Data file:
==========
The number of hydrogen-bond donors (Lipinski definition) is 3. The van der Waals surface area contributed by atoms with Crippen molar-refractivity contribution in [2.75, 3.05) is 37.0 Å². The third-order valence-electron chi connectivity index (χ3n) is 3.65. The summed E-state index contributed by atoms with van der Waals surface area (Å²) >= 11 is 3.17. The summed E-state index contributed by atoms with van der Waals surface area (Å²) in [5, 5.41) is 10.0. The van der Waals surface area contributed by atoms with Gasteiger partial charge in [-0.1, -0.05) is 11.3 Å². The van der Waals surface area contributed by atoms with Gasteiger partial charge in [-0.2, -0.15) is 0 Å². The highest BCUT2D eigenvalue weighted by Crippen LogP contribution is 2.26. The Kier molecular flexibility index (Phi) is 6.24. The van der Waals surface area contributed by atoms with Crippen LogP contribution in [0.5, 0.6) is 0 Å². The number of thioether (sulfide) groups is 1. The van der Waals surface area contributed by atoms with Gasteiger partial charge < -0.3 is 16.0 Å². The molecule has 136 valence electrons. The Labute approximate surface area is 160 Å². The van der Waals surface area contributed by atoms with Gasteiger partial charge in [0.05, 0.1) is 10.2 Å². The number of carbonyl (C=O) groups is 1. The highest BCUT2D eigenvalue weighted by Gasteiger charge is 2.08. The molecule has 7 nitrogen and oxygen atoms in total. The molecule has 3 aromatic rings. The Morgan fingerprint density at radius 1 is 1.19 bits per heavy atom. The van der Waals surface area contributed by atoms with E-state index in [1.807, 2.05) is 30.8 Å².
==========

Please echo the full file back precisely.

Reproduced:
The number of hydrogen-bond donors (Lipinski definition) is 3. The van der Waals surface area contributed by atoms with Crippen molar-refractivity contribution in [2.75, 3.05) is 37.0 Å². The third-order valence-electron chi connectivity index (χ3n) is 3.65. The summed E-state index contributed by atoms with van der Waals surface area (Å²) >= 11 is 3.17. The summed E-state index contributed by atoms with van der Waals surface area (Å²) in [5, 5.41) is 10.0. The van der Waals surface area contributed by atoms with Gasteiger partial charge in [-0.1, -0.05) is 11.3 Å². The van der Waals surface area contributed by atoms with Gasteiger partial charge in [-0.2, -0.15) is 0 Å². The highest BCUT2D eigenvalue weighted by Crippen LogP contribution is 2.26. The Kier molecular flexibility index (Phi) is 6.24. The van der Waals surface area contributed by atoms with Crippen LogP contribution in [0.5, 0.6) is 0 Å². The number of thioether (sulfide) groups is 1. The van der Waals surface area contributed by atoms with Gasteiger partial charge < -0.3 is 16.0 Å². The molecule has 136 valence electrons. The Labute approximate surface area is 160 Å². The van der Waals surface area contributed by atoms with Gasteiger partial charge in [0.05, 0.1) is 10.2 Å². The number of carbonyl (C=O) groups is 1. The highest BCUT2D eigenvalue weighted by Gasteiger charge is 2.08. The molecule has 7 nitrogen and oxygen atoms in total. The molecule has 3 aromatic rings. The Morgan fingerprint density at radius 1 is 1.19 bits per heavy atom. The van der Waals surface area contributed by atoms with E-state index in [1.807, 2.05) is 30.8 Å².